The trail of blood that has been shaking the world from West to East and from North to South during the last days has not come to an end yet. After the attacks in Paris on 13 November, jihad’s murderous rage struck Bamako, the capital of Mali, where the luxury hotel Radisson Blue was stormed by a group of at least 12 terrorists who held 170 people (140 guests and 30 staff members) hostage for hours. The attack took place at around 7 am when the militiamen broke into the structure shouting “Allah u Akbar!” (“God is great”), shooting and launching grenades. The first hostages were released by the assailants after they having recited some verses from the Koran. To save the others, a blitz of the Malian and US security forces was needed. The total number of the victims is 27, including the terrorists (all whom are dead). Were released also 12 Air France crew members and 5 Turkish Airlines crew members out of 6, held hostage in the hotel.
Among the victims, according to local authorities, there are at least one French, one Belgian and two Malian citizens, as well as three terrorists. The attack was claimed by the Islamist group Ansar Eddine, which was among the leaders of the 2013 Tuareg insurrection in Azawad, and by qaedists belonging to al Mourabitoun, an armed group founded by the Algerian terrorist Mokhtar Belmokhtar. The situation remains extremely unstable and information is still patchy because the blitz of the Malian special forces, supported by US and French troops, has not finished yet. As the spokesman of the Malian Ministry of Security reported (quoted by BBC), currently the special forces are still chasing some gunmen on the upper floors of the hotel. What is clear so far is that three of the assailants who have stormed the hotel yesterday morning, have been killed during the blitz. Among the first ones to have been released in the raid were 12 Air France crew members, while three Turkish Airlines employees seem to have managed to escape. The Pentagon has said that also 22 US citizens – both soldiers and civilians – are safe.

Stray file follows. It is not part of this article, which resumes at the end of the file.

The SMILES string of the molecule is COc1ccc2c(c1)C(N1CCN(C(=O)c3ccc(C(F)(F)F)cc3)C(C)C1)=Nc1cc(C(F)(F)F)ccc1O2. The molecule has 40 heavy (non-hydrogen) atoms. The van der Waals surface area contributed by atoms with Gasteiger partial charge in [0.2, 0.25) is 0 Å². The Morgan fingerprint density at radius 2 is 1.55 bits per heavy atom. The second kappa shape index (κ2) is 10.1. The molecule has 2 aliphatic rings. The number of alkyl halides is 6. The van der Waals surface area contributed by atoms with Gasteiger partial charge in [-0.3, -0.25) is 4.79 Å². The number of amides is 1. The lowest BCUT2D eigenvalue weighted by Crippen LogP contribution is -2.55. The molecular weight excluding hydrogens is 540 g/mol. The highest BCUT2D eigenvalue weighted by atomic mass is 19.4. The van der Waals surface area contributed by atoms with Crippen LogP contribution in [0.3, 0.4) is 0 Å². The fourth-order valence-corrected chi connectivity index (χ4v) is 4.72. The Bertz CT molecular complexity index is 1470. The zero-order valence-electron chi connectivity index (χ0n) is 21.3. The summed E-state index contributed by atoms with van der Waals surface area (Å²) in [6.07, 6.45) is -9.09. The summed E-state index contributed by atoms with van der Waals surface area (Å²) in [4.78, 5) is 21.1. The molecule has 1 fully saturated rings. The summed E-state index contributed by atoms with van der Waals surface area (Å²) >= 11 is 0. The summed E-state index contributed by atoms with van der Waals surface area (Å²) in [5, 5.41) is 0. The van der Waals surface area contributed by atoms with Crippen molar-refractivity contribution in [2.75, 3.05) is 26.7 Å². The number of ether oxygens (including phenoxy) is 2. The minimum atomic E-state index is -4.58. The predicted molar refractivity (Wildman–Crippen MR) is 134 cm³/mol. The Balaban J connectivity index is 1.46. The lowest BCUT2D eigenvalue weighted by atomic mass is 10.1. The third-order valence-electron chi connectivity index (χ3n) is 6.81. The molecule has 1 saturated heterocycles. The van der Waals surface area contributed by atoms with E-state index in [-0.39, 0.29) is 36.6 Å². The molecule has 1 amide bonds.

Immediately after the attack, Mali Prime Minister Modibo Keita and Security Minister Salif Traore made operational a body dealing with critical situations inside the building of the government itself, while President Ibrahim Boubacar Keita, who yesterday morning was in N ‘N’Djamena, capital of Chad, to attend the summit of the leaders of the Sahel G5 countries, condemned the attack and addressed Malian citizens with an appeal to keep calm. “I deplore what is happening in Mali. Security forces were deployed to release the hostages. Some of them have already been released. I appeal to the people of Mali to ‘preserve calm and serenity”, said Keita during a quick press conference before leaving for Bamako.